September 11th: WTC Sarasota survivor recalls terror in tower | News
SARASOTA, Florida - On September 11, thousands of people found themselves trapped in the World Trade Center towers when the planes hit. One Bay area man happened to be there by chance.
Daniel Hoffe is a wealth management advisor. Ten years ago, he told 10 News Reporter Isabel Mascarenas about those terrifying moments and, a decade later, he recalls the terror and reflects on how 9-11 changed his life.
"I want people to remember the heroes. I'm just a survivor," says Hoffe.
At 8:14 a.m. on September 11, the Morgan Stanley advisor from Sarasota was on the 61st floor of WTC's South Tower, known as Tower 2. "We'd finished training and were actually on a break," recalls Hoffe.
Meanwhile, United Airlines flight #175 had taken off from Boston's Logan Airport. A half hour passed. Hoffe says, "I had gotten some coffee. I was on the side of the South Tower facing the North. I could look out and see the North Tower."
At that moment, American Airlines Flight 11 crashes into the North Tower. "First, you hear the explosion and it cracked windows. Then, I remember looking up I saw all these documents just pouring out of the sky like a ticker tape parade."
Hoffe continues, "And I remember walking over to the window and looking down and seeing all this fire and burning debris beneath us. That's when our fire alarm went off and it said everyone get your personal stuff and head for the stairwells."
Hoffe says, at that time, they were not sure what had happened. He says, "We had no clue."
As the group headed down the stairwell, Hoffe remembers the calm in the midst of chaos. "The memory I have is people helping each other trying to get out. We were all on the same team trying to escape. But it felt like we were all trapped in this belly of the beast. You couldn't move. There were three people across, people kept coming in below and wedged you."
Hoffe and the others were "almost" out of the south tower. "We had gotten to the 10th floor and we hear on the PA 'World Trade Center 1 has been hit 2 is secure' and we are in 2 and we're thinking, 'Thank God we're in 2.' And it seems like 5 or 10 seconds later the second plane hits us. When that hits us my first thought...'I almost made it.'"
Hoffe says the lights flickered off, then the generator kicked them back on. "The smoke was coming up from beneath you and the building was kind of swaying. It was not a good place."
The men and women continued climbing down. They reached the mall underneath the tower. "I'll never forget there was a WTC maintenance worker, this guy is covered in dust and soot, the eyes looked like cube balls. He was so scared he couldn't talk, but yet he's holding the door open so we can all get out. I don't know if he made it."
As they were trying to get out, Hoffe says first responders were coming in. "And that's where the firefighters were coming in and going up. The bravery of those guys. Everybody is trying to flee and they are heading into the danger. It's unbelievable."
"You have to be there with the smoke and the swaying towers to feel the terror, to really appreciate the bravery of the firefighters," says Hoffe.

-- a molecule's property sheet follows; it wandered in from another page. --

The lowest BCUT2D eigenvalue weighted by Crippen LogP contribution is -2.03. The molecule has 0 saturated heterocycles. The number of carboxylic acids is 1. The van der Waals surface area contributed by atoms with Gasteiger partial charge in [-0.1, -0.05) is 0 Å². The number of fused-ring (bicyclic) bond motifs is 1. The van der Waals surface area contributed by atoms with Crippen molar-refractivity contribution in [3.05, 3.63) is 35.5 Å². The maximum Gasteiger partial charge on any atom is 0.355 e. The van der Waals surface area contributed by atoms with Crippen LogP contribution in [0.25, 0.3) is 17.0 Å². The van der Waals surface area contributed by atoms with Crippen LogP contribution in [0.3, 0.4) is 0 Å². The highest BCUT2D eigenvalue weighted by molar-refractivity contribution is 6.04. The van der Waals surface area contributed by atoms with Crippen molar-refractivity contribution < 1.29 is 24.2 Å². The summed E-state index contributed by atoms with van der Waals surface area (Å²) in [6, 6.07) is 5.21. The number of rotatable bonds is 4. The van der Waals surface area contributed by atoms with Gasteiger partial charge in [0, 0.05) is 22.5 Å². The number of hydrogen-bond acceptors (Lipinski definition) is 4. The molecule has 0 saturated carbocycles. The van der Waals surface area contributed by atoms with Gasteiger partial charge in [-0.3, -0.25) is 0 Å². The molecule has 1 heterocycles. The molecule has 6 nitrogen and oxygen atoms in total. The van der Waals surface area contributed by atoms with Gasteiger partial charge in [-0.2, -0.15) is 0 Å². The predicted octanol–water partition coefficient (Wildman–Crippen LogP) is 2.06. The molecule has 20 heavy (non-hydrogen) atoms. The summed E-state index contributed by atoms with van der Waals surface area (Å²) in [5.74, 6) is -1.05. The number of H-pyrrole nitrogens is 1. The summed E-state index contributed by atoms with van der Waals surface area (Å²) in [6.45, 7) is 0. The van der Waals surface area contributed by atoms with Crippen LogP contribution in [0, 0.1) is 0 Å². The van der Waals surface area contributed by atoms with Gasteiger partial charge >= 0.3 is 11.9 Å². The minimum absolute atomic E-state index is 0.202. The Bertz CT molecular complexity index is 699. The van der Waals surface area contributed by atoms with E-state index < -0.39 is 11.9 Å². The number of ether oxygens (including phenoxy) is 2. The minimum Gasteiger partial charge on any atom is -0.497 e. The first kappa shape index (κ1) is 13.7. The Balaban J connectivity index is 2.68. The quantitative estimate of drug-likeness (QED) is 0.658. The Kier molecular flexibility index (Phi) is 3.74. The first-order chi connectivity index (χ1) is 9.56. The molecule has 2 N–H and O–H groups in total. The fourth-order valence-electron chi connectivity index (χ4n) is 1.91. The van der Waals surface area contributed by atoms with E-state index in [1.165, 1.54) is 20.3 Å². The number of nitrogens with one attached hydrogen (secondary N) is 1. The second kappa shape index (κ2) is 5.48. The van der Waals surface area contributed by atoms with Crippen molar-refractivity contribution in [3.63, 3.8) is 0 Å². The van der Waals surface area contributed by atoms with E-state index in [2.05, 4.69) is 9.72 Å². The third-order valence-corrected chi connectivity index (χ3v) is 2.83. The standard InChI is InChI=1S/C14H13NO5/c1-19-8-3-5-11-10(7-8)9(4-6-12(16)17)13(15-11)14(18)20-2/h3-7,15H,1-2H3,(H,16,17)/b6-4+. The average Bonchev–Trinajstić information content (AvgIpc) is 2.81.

Hoffe and another man looked left and saw the long line of people trying to get out from the mall in that direction. They looked right and saw a clear path to a stairwell leading up to the street. They made it outside.
"The thing I remember the most is this picture perfect blue sky. It was the most beautiful day you could ever imagine, picture perfect, then framed against this flaming inferno," says Hoffe.
As he looked around, he saw the horror in people's faces. "There were all kinds of people screaming, crying, and pointing."
He kept walking away from the towers uptown, then about a dozen blocks away he turned around.
"I remember we looked back where the tower would be and it was gone," says Hoffe.
He then saw the pain in the faces of people looking for loved ones. He says, "After the towers had come down, you had these people, they had done printouts of loved ones - their father, their mother, their sister, their brother - and everyone is coming up to you. 'Have you seen them? Have you seen them?' You knew you hadn't...the grief was unbearable."
Ten years later, Hoffe says he misses the patriotism he witnessed that week during his drive home to Sarasota. "Every bridge you went under had a U.S. flag and you had people just waving the flag, everybody was so united and proud to be American. Unfortunately, it doesn't seem to have lasted."
What has lasted is Hoffe's survivor guilt. "You do feel guilty you got out. There's no rhyme or reason why I got out, but too many good people didn't get out that day. You feel like you need to do something with your life to help others."
Hoffe says a piece of him remains at ground zero. "Part of me will always be in that stairwell when it got hit."
It's a moment Hoffe remembers every day. A series of pictures hanging in his office shows United Airlines Flight 175 flying into the South tower. "You see this everyday and you say you got to be grateful for being here. Hopefully, I can make sure people don't forget the true heroes of 9-11, so maybe that's my purpose."
In the year following September 11, Hoffe and two of his co-workers who also survived that day held fundraisers for the victims of 9-11. One fundraiser brought in $100,000 to buy 10 jaws-of-life for the Sarasota Fire Department.